The National Labor Relations Board (NLRB) is slowly but surely becoming an albatross around the neck of this administration and there doesn’t seem to be any quick fix to the problem. Ever since they opened up their assault on Boeing back in April the board has been drawing fire from all sides. And now, apparently tired of the foot dragging and obstructionist tactics being employed, Darrel Issa has let the NLRB know that it’s time to put up or shut up.
House Oversight and Government Reform Committee Chairman Darrell Issa (R-Calif.) has subpoenaed the National Labor Relations Board for documents related to the agency’s case against Boeing, a move that further intensifies an already heated battle over whether the aerospace giant unlawfully retaliated against union members for past strikes by transferring a production facility from Washington to the right-to-work state of South Carolina.
The move comes more than two months after Issa sent a letter to the NLRB’s acting general counsel, Lafe Solomon, requesting documents related to the agency’s lawsuit against Boeing. Congressional Republicans have rallied against the NLRB since the agency issued its complaint against Boeing in April, arguing that the lawsuit represents an overreach of the NLRB’s authority. Democrats and labor groups contend that the suit is warranted.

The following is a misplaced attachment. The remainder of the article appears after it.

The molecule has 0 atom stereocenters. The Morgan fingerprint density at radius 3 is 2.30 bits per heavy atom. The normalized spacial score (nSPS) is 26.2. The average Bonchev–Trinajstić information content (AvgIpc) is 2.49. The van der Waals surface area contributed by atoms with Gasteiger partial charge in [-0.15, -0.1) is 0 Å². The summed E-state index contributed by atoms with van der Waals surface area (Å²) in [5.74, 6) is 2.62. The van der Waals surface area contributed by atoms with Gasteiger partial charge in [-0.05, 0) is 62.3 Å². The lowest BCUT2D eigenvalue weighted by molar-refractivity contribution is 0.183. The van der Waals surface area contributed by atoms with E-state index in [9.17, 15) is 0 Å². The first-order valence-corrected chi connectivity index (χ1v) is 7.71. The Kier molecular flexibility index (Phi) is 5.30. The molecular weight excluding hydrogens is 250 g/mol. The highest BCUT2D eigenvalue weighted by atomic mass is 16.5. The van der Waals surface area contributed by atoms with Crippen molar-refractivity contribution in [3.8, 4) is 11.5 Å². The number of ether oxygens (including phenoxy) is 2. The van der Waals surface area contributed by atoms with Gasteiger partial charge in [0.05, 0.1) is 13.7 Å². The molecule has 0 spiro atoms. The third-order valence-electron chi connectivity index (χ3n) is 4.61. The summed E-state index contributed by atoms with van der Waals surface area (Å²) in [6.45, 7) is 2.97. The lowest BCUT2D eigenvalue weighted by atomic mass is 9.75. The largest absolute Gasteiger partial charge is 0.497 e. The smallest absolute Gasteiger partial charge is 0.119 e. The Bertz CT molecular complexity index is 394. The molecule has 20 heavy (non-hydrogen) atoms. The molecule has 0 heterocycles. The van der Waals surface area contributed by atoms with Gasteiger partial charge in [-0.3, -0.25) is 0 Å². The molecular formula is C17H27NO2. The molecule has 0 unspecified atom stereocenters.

What Issa correctly describes as a “a job-killing precedent” is only attracting this much attention because of the breathtaking power grab being attempted here. And if this shakes out as a legitimate exercise of the board’s power, the entire concept of Right to Work states will be on the decline.
For their part, the NLRB is maintaining their, “who, us?” defense.
The NLRB responded Monday by noting that it has already turned over more than 1,000 pages of documents and arguing that many of the documents Issa has requested will be turned over during the course of the trial.
“To the best of my knowledge, this is the first time since 1940 that the National Labor Relations Board has been the subject of a Congressional subpoena,” [acting general counsel, Lafe] Solomon said in a statement. “I am disappointed and surprised by this development.
Perhaps the board has never been the subject of a subpoena because they’ve never done anything so outrageous as to require one? (Just a thought, Lafe.) And not for nothing, but the whole idea of requesting documents in advance is to prepare your case and be ready to present all of the applicable evidence at the appropriate time. When Congress asks for documents and records now, it’s a rather thin answer to essentially say, “Oh, don’t worry. I’m sure they’ll turn up at some point during the proceedings.”
Issa has a history of being something of a bulldog when he gets his teeth into a problem. But he’s going to need all the tenacity he can muster to take on this one. It looks like the NLRB is planning on standing pat.